Taking Stock of Nigeria’s Ruinous Experiment with Cashlessness

Earlier this week,  Dr Yemi Kale, Nigeria’s immediate past Statistician General, made a thread on Twitter focusing on the potential damages caused by the Central Bank of Nigeria (CBN)’s ongoing cashless policy. Kale, who until recently was the head of the Nigerian Bureau of Statistics and now works as the Chief Economist of KPMG Nigeria, estimated that the policy had cost Nigeria’s GDP between 10 and 15 trillion naira.

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The Centre for the Promotion of Private Enterprise (CPPE) estimates the losses to be higher. The CEO, Dr Muda Yusuf said, “Since the onset of the cash crisis, the Nigerian economy has lost an estimated N20 trillion. These losses arose from the deceleration of economic activities, the crippling of trading activities, the stifling of the informal economy, contraction in the agricultural sector and the paralysis of the rural economy.” Nigeria has come to learn the hard way lessons we could simply have learned from India’s own experiment with demonetisation in 2016.

My friend, Dr Adamu Tilde, a farmer and agricultural consultant, has been lamenting the impact of the cashless policy on farming communities in the North where he lives and works. His Facebook profile since January has been dominated by stories of farmers who were losing it all. He told me, “Most vegetables consumed in Lagos are produced in Sokoto or Maiduguri (separated by about 1,000km). As a result of insufficient cash in circulation, buyers from Lagos stopped travelling to the northern part of the country. This caused a glut which further led to a massive drop in prices. A basket of tomatoes dropped to N600.00 from N2,500.00”. It does not take a genius to imagine this impact on the farmers.

The poultry industry also faced a similar issue: eggs, like vegetables, are perishables. “An egg begins to lose its quality two weeks after production. It can be earlier in a hot environment like Northern Nigeria,” he said. Wholesale buyers of eggs could not get cash to run their businesses, so they stopped going to farms to buy eggs. At one point, Tilde had over 8,000 crates of eggs on his farm waiting for buyers. As this happened across the industry, poultry owners were forced to sell off their eggs at a price lower than the cost of production. A massive loss ensued.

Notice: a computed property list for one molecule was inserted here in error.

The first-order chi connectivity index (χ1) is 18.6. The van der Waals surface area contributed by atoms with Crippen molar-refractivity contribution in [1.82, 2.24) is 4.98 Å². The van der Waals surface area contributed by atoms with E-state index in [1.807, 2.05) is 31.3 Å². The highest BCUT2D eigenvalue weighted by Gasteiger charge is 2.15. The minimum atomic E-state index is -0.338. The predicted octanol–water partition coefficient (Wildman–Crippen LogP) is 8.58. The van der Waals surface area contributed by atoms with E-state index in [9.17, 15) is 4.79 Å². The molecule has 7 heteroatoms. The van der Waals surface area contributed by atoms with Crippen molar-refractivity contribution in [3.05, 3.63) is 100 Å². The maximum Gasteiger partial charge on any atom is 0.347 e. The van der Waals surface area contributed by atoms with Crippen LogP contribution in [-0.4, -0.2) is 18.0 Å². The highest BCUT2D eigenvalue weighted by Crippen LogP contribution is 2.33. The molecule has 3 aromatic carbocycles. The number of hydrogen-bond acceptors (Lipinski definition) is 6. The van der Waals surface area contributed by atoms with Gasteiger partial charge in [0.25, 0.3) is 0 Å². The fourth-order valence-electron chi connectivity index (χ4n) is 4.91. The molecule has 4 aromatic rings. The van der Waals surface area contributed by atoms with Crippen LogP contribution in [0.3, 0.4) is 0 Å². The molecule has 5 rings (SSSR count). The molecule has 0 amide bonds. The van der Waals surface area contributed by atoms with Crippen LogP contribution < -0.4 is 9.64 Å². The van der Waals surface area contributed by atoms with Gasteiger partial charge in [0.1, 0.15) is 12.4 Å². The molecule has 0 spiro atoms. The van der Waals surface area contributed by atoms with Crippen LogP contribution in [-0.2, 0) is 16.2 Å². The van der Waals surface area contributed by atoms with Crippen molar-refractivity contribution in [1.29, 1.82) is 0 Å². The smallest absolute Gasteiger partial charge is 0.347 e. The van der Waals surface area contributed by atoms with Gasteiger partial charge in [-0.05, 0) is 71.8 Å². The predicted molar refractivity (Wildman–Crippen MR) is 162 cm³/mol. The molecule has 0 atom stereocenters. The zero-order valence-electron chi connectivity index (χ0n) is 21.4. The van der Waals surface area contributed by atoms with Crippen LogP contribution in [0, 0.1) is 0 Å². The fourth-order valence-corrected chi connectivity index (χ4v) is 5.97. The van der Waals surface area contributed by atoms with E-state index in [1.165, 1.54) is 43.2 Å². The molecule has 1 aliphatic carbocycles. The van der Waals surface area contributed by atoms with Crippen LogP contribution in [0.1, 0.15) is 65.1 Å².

Tilde lamented that the policymakers who foisted the cashless policy on Nigerians had failed to consider the agricultural sector where the present government has invested trillions of naira over the years. They failed to consider the vast number of Nigerians who could not afford the transaction charges and the inconvenience of using bank transfer to pay for the N50.00 or N100.00 eggs they wanted to buy. They also failed to consider the large number of daily income earners most affected by any slight economic disruption. “As a result of low economic activities which the cashless policy caused, most people lost their earning ability because they can no longer do anything to earn income. Thus, buying and selling stopped in many communities nationwide,” Tilde added.

Also Read: Cashless Nigeria, an idea of immeasurable beauty?

But how did we get here? By March 26, it would have been five months since Nigeria embarked on its naira redesign project, but the impact of the hydra-headed policy has been far-reaching and primarily negative. On October 26, 2022 when the CBN announced the introduction of the new naira notes, many Nigerians might have assumed it would just be like they experienced in the past. But right from the announcement, one could have seen the signs of trouble to come. The CBN’s initial deadline of January 31, 2023, for depositing old notes was a clear indication. The deadline was too short and impractical.

The Nigerian Security Printing and Minting Company (NSPMC) has been accused of lack of capacity to print sufficient naira notes to immediately replace the ones withdrawn. More importantly, the CBN had no plan to provide the new notes in commensurate quantity to what was withdrawn from commercial banks. This is a result of the CBN’s simultaneous introduction of its cashless policy that limits the amount of cash individuals and businesses can withdraw.

Good implementation or not, rolling out the cashless policy same time as the naira redesign project was a recipe for disaster. The disaster has been raging since January, but the CBN and other government agencies have been busy chasing shadows. The Independent Corrupt Practices and Other Related Offences Commission (ICPC) especially has allowed itself to be used to demonise banks and POS operators as the cause of the cash scarcity that has gripped Nigeria.

After a few arrests in February, the agency has gone quiet, perhaps realising its folly at last. The cash scarcity is all CBN’s fault and not for a good or worthwhile reason. CBN’s incompetence, confusion and attempt at election interference using monetary policy (to prevent vote buying) have left Nigeria’s economy in a tight spot. We have the Supreme Court to thank for being the voice of reason in all this quagmire, extending the validity of the old naira notes until the end of 2023. It would take the CBN ten days to implement the ruling of the Supreme Court, yet another lawless conduct by the central bank.

Also Read: Nigeria’s E-Payment Transactions Reaches an All-Time High of N387 Trillion in 2022

While the Supreme Court’s March 3 judgment has given Nigerians some relief, it is important to emphasise that without releasing more new notes into the economy, Nigerians will likely be grappling with cash scarcity for a while. In the meantime, it is time to start taking stock of how the country has lost to this poorly-thought and poorly-implemented project.

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